Another coincidence MumToday, or rather tonight, will be the unique Bonfire Night.  For the purpose of seeing the enemy’s movements at night star lights (1) are used & these lights have been improved & there are many different kinds, some giving off an illumination like those of the Flower Show (2)  Indeed every night in the trenches is a Guy Fawkes  affair, what with shells & star lights.

And again another feature, which is all the more unique, is that I am undergoing a course in bombing.  I was examined in the oral part yesterday (3).

The Batt. has moved further away todaySydney I’m partly sorry to tell you is in Hospital with influenza, but I think it is the only way of obtaining a rest, – as the Doctor put it alsoThirteen went including Arthur Brown* who came back, I think on Wednesday, after 3 or 4 days.

I hope you aren’t giving up making toffee on this bonfire night  & I hope Dodger will enjoy a lump and not deny himself a second piece either. I was not able to see the Observer  about the attack, (Vernon having gone to Hospital when your letter of  Tues 26th arrived, about the Bishop at St Paul’s) – but never mind I am not the worse off. 

The bombing party will go near the Batt. tomorrow.  I am afraid this letter will not be accepted here.  I shall have to keep it until I get to my Company.  I shall be rather glad when I get back to my platoon again.

Mrs Evans sent a parcel to Vernon when he was in Hospital, the parcel went to the trenches & I had a letter from her saying the contents were for Sydney, myself and pals.  Wasn’t it jolly good of her to think of us.  We must bear in mind it is not so much the gifts as the thoughts, especially nowadays.  I am looking forward to a parcel from you as I expected one today if the Batt. had not moved.

I suppose all the little boys in Walsall will substitute the dummy of Guido for William eh! 

News in the papers has somewhat surprised us out here.  Oh! that reminds me, we Grenadiers (4) had a bit of a concert in the barn here on Wednesday last & I gave the men an effort of mine.  We shall very likely have another soon. When I entertain any party I like to give them a really good piece of recitation or a jolly good song.  So I wonder if you could try & send me that poem Ida loved so much ‘The Highwayman came riding, riding, riding up to the old inn door’ (5). I should be delighted if you could.  Don’t think that I am absolutely theatrical with the men, but I have come to the conclusion that one cannot get on with such a crew of chaps like these without chumming up & being merry with them.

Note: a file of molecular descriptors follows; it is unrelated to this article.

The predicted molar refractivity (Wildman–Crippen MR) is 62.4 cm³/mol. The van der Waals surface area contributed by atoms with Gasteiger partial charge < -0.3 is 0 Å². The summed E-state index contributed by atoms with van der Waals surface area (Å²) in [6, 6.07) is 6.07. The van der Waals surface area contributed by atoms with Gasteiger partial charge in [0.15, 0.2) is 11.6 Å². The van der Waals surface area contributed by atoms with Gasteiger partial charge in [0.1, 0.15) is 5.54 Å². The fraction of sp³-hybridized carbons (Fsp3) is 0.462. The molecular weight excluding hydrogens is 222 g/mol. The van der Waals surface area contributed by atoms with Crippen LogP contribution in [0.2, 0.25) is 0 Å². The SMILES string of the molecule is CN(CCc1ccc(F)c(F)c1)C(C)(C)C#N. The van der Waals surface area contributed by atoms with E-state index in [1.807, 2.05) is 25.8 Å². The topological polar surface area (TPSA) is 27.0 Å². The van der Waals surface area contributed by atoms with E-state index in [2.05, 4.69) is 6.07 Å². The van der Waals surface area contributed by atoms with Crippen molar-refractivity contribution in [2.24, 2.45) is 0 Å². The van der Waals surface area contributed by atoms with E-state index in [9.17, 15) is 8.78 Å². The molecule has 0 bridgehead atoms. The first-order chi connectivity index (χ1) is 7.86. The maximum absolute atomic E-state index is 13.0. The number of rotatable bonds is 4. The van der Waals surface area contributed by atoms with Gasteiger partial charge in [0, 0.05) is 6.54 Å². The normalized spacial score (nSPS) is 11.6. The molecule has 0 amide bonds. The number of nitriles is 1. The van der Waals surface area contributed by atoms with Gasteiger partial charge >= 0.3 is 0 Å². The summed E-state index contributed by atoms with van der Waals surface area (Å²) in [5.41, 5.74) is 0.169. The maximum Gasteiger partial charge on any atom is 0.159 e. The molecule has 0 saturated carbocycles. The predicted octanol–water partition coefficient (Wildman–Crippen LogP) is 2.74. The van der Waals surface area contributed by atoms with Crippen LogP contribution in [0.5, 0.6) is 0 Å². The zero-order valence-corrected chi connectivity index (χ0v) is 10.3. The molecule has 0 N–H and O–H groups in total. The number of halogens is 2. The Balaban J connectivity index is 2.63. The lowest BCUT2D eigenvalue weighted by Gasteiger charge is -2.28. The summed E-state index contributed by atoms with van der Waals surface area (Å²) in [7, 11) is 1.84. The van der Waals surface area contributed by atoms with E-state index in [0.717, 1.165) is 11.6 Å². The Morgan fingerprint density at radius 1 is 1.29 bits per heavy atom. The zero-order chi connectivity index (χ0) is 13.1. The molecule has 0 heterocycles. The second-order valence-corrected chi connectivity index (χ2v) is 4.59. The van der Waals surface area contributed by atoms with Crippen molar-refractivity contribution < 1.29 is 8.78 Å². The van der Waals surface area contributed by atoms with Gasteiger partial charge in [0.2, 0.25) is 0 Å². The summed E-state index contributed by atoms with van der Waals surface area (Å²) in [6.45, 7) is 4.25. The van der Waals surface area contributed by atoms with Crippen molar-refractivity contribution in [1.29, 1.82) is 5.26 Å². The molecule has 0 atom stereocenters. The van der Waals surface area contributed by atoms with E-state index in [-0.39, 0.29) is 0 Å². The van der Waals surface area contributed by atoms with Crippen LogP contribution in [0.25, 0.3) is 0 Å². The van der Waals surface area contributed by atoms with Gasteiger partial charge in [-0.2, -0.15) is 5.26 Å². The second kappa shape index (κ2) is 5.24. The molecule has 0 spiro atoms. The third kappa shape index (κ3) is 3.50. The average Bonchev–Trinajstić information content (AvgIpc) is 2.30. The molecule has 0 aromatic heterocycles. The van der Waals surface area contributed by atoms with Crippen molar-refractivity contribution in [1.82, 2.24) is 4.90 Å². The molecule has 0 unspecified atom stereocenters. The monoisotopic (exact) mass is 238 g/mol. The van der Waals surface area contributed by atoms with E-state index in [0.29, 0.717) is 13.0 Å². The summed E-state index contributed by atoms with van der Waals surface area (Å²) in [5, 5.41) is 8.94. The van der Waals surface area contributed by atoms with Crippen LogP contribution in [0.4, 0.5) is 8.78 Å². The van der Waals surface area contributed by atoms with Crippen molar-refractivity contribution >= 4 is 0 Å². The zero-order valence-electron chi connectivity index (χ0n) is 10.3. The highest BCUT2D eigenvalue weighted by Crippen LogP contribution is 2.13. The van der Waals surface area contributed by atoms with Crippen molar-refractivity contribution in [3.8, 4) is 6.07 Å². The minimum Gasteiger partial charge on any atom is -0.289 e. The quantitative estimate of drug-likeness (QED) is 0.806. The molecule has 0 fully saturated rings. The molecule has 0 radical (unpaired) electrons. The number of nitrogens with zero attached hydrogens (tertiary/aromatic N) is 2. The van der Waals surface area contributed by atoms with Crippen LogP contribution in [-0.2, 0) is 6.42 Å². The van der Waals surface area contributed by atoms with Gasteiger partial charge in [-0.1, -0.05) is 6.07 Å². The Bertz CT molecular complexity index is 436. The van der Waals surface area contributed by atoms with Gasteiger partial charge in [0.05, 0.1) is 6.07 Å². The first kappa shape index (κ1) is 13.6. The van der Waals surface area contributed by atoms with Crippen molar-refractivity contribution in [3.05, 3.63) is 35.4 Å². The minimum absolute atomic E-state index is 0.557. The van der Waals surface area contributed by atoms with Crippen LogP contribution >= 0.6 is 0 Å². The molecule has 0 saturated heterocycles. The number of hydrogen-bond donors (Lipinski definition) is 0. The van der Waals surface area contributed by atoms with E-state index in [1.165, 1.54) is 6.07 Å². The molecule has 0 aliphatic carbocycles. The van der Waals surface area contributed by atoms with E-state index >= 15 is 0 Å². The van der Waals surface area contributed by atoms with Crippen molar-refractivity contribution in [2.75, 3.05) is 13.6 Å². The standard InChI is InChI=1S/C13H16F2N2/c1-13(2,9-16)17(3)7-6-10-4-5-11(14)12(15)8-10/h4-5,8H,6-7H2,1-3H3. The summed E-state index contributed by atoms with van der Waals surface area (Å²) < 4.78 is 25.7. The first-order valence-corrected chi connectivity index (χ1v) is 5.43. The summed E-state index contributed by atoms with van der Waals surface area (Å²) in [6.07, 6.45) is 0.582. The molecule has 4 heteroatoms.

Any other humorous poem you’ve got just send along by return post & obligeIda loved to gather us around the study fire & have a little ‘Sing Song’.

Well, what think you of these two I’m enclosing? Laddie in Khaki’ (6) was sung by a lady (of means) in the YMCA at the Base when I was thereIFSL01532

As for the other it is appropriate for a fireside song & reminded me of the singsongs we had round the fire at Home Sweet Home, the Little Grey Home in the West.

Best love to all,  Father and bestest love to Mummy, 

Bertie Arfer.

*************************

ELIZABETH HIBBETT WEBB
ELIZABETH HIBBETT WEBB

(1) “Star shell”: artillery shell for illuminating Battlefield & No Man’s Land at night, to catch enemy patrols or wiring activity.   Fuse burst at a given height igniting a magnesium flare which burned while the shell, with parachute, gradually fell to earth. Multi-coloured flares used for passing signals. <https://www.firstworldwar.com&gt;

(2) Flower Show: Aldridge near Walsall held a annual Flower Show and no doubt Mr Frank O. Bates*,  exhibited his roses. cf. Letter: 12th July 1915.

53px-N°23_MkII-Version_Fusil(3) Bombing Course: Training in throwing  & firing Mills grenades: stick attached extended their throw.  Used effectively in Battle of Loos/Hohenzollern. See Post 13th Oct.1915. Also 20th -31st July 1915.

Alfred Noyes. 1880 -1958.
Alfred Noyes. 1880 -1958.

(4) Grenadier: (from French ‘grenade’) ‘bomb thrower’ from 17th cent.

(5) Alfred Noyes: 1880-1958. English poet, short story writer & playwright. Born Wolverhampton. The Highwayman: ‘best narrative poem in existence for oral delivery‘. Voted 15th in The Nation’s Favourite Poem. BBC poll. 1995. Film made.

The Highwayman: The wind was a torrent of darkness among the gusty trees.  The moon was a ghostly galleon tossed upon cloudy seas.  The road was a ribbon of moonlight over the purple moor,   And the highwayman came riding—Riding—riding—The highwayman came riding, up to the old inn-door.

Over the cobbles he clattered and clashed in the dark inn-yard. He tapped with his whip on the shutters, but all was locked and barred.  He whistled a tune to the window, and who should be waiting there   But the landlord’s black-eyed daughter, Bess, the landlord’s daughter, Plaiting a dark red love-knot into her long black hair. (Part I verse 1 & 3).1906.

(6) Laddie in Khaki: Ivor Novello. 1893 -1951. Words: James Edward Myers. 1915.

There is a girl who waits at home Who’s full of charm and grace.  Tho’ her heart is saddened She keeps a smiling face. Ask her whom she’s thinking of All the livelong day With a smile that lights her face. She  will softly say: ” Laddie in khaki I’m waiting for you. I want you to know That my heart beats true.  I’m longing and praying And living for you, So come back little laddie in khaki!”.

NEXT POST: 7th Nov. 1915.